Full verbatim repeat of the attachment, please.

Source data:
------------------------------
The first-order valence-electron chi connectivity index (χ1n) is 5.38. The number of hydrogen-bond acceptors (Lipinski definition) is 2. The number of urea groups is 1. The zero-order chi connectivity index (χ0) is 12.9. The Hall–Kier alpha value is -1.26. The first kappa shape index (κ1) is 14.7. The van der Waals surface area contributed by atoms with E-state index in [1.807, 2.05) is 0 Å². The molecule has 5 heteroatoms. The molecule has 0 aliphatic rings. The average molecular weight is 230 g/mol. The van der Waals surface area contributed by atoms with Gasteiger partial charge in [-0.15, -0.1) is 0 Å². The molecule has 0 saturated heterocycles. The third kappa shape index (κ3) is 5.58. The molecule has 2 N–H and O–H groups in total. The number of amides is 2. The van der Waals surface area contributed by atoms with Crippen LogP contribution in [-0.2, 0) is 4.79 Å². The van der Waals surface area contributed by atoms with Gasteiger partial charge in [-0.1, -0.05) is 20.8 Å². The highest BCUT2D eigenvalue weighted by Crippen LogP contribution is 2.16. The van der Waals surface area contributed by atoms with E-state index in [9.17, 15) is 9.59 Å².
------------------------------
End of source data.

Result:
The first-order valence-electron chi connectivity index (χ1n) is 5.38. The number of hydrogen-bond acceptors (Lipinski definition) is 2. The number of urea groups is 1. The zero-order chi connectivity index (χ0) is 12.9. The Hall–Kier alpha value is -1.26. The first kappa shape index (κ1) is 14.7. The van der Waals surface area contributed by atoms with E-state index in [1.807, 2.05) is 0 Å². The molecule has 5 heteroatoms. The molecule has 0 aliphatic rings. The average molecular weight is 230 g/mol. The van der Waals surface area contributed by atoms with Gasteiger partial charge in [-0.15, -0.1) is 0 Å². The molecule has 0 saturated heterocycles. The third kappa shape index (κ3) is 5.58. The molecule has 2 N–H and O–H groups in total. The number of amides is 2. The van der Waals surface area contributed by atoms with Crippen LogP contribution in [-0.2, 0) is 4.79 Å². The van der Waals surface area contributed by atoms with Gasteiger partial charge in [-0.1, -0.05) is 20.8 Å². The highest BCUT2D eigenvalue weighted by Crippen LogP contribution is 2.16. The van der Waals surface area contributed by atoms with E-state index in [9.17, 15) is 9.59 Å².